Virginia bluebells are considered true spring ephemerals in that they push rapidly expanding leaves from their deeply seated taproots in very early spring, bloom by middle spring, and set seed and dieback to the ground by summer. Their entire vegetative cycle is complete by the time that overtopping canopy trees fully leaf out.

Spring ephemerals constitute a group of plants that contribute to the ‘vernal dam’ hypothesis, where the nutrients tied up in vegetative tissues that arise before overhead trees leaf out are made available to trees and other later leafing plants once the spring ephemerals go dormant. The decaying leaves of spring ephemerals serve as early summer fertilizer for later growing deciduous trees, while the autumn shed tree leaves fertilize both the trees and spring ephemerals. Thus, spring ephemerals constitute a critical part of nutrient cycles that reduce leaching of nutrients from a given ecosystem.

Virginia bluebell flowers in PA are visited by Bees (Megachilids, Mellitids, and Anthophorids, and perhaps others), Bumblebees, Butterflies, Moths, Wasps, and many other insects. Only butterflies, moths, and very long-tongued bees and bumblebees are able to drink nectar from the front of the flowers, thereby also effecting pollination of the flowers; some short-tongued bees and bumblebees (including large carpenter bees (Xylocopa) chew holes through the sides of the flowers to access the deeply seated nectaries. Wasps, beetles, flies, and ants will also take advantage of such easy access to nectar. Small bees and flies that visit front of flowers may be too small to effect pollination. These animals are considered “nectar robbers” because they take sugar-rich nectar from flowers without providing any pollination service in return. In the southern part of their range, migrating Ruby Throated hummingbirds also take nectar from the front of the blooms — acting as lesser pollinators.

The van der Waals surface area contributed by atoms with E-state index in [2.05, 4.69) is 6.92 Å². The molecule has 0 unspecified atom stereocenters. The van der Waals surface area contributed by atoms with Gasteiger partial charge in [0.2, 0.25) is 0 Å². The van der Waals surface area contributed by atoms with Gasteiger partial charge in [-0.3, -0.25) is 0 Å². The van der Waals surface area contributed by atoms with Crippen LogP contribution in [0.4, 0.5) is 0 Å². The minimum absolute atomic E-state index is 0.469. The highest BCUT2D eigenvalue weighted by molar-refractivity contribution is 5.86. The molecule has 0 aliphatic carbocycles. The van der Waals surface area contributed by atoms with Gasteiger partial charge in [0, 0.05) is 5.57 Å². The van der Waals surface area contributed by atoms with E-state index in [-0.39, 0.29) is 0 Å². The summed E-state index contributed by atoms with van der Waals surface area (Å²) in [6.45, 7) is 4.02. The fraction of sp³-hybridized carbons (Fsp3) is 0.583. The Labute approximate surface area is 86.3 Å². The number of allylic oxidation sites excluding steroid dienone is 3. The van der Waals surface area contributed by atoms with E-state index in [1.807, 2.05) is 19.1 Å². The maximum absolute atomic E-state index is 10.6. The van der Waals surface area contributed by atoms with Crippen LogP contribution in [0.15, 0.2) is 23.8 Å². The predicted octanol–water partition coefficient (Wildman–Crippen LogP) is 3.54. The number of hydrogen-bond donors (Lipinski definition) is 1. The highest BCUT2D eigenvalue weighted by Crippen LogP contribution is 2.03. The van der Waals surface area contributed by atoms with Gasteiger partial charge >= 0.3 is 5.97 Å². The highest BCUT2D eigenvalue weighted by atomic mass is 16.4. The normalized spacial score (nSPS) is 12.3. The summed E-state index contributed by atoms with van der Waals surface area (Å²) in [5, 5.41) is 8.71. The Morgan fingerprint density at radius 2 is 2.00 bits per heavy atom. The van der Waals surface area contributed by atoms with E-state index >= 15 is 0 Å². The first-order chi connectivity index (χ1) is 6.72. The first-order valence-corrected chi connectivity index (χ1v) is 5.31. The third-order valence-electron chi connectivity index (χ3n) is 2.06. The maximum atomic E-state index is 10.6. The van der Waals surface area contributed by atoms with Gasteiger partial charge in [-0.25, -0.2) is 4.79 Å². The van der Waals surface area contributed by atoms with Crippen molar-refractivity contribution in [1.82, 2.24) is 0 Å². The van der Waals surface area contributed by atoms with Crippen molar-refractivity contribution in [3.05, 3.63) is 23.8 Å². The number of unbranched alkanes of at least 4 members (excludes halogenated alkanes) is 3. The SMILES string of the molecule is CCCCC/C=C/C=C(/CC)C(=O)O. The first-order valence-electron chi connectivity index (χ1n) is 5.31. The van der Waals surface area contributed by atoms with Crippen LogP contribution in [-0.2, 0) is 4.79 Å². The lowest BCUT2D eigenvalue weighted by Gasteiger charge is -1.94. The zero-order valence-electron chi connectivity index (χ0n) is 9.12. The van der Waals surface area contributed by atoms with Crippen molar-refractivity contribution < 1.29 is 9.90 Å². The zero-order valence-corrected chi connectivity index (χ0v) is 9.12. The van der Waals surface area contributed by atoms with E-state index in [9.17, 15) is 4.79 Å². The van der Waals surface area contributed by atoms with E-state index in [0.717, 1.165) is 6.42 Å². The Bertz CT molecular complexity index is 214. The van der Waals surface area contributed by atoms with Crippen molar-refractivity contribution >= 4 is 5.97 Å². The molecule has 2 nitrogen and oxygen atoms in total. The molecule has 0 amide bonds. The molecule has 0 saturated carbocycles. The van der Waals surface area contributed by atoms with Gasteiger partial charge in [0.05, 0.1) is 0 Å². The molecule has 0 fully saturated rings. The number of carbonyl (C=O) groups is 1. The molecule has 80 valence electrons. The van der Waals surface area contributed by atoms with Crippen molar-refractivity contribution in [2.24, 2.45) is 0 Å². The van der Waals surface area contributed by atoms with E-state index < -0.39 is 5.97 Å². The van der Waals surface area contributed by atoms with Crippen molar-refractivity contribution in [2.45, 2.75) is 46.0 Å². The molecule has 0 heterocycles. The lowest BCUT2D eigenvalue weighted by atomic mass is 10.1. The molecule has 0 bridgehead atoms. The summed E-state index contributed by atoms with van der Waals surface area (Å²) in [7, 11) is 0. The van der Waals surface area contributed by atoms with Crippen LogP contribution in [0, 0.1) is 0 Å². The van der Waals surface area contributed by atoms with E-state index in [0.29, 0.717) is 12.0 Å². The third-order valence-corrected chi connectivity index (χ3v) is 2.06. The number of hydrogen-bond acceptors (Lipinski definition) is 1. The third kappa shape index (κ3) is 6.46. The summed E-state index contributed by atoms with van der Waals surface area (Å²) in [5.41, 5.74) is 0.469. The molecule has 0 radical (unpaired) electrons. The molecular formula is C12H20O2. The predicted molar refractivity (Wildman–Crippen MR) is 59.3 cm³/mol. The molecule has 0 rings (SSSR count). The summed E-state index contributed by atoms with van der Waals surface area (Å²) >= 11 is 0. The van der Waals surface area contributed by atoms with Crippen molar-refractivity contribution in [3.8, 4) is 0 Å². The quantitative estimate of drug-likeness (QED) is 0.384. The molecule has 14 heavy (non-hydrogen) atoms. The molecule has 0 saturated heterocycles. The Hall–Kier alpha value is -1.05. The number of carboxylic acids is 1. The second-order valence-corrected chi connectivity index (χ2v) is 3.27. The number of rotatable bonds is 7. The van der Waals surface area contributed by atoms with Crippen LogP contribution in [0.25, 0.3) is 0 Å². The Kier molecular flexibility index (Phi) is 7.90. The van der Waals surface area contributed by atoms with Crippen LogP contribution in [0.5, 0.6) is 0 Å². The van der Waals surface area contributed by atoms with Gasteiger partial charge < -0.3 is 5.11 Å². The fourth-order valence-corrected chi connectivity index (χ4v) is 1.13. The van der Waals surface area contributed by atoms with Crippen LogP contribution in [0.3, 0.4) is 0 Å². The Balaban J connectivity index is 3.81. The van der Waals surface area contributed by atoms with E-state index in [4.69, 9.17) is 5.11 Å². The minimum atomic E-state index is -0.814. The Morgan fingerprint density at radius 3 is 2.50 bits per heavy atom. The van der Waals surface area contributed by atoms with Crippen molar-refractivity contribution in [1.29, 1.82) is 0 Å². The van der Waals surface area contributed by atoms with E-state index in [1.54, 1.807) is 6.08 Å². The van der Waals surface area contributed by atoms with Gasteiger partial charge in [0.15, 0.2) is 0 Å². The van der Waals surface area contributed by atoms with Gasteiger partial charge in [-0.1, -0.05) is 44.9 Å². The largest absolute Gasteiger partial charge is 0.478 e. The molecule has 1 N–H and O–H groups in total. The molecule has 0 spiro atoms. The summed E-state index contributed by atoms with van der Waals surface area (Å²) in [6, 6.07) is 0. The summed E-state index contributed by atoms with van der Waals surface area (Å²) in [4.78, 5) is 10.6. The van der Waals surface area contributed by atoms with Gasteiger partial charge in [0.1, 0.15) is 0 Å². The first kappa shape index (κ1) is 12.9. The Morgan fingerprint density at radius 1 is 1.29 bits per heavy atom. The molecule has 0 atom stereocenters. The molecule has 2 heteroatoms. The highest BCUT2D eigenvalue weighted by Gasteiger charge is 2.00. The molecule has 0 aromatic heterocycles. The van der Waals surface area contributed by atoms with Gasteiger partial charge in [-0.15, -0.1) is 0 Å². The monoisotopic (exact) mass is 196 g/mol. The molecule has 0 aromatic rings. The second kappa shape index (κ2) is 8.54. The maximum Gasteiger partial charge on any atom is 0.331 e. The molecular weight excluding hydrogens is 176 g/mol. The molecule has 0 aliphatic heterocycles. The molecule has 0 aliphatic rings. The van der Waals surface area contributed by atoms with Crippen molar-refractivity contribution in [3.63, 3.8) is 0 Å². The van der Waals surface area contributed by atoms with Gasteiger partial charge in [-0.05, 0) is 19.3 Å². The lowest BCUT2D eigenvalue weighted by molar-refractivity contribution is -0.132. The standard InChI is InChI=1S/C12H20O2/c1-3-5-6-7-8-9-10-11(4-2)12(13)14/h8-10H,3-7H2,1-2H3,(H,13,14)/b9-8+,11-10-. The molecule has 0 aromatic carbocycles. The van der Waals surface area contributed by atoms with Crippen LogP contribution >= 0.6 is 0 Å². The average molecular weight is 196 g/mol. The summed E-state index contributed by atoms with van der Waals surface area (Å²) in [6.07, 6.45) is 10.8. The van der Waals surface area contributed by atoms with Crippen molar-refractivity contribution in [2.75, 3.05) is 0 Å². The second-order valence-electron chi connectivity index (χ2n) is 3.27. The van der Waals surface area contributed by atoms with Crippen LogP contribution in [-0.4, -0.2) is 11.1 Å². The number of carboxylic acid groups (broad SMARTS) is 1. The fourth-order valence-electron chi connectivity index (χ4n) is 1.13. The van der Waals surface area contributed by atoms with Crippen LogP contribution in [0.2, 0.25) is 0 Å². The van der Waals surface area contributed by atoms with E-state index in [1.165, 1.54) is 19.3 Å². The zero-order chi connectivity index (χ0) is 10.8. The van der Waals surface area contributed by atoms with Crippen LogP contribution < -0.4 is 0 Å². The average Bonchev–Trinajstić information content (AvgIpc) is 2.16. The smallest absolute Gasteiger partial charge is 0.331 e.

Virginia bluebell flowers are usually blue when newly opened and not yet pollinated. The flowers buds start out as pink but change to blue as flowers open, thus informing flower visitors that the flowers now offer rewards. The richness of the blue is related to availability of Aluminum ions in the soil; AL rich, acid soils yield the deepest blue flowers. The color change is related to chemical changes that occur in the petals following pollination. Some plants naturally lack blue pigment though and only produce pink or white blossoms.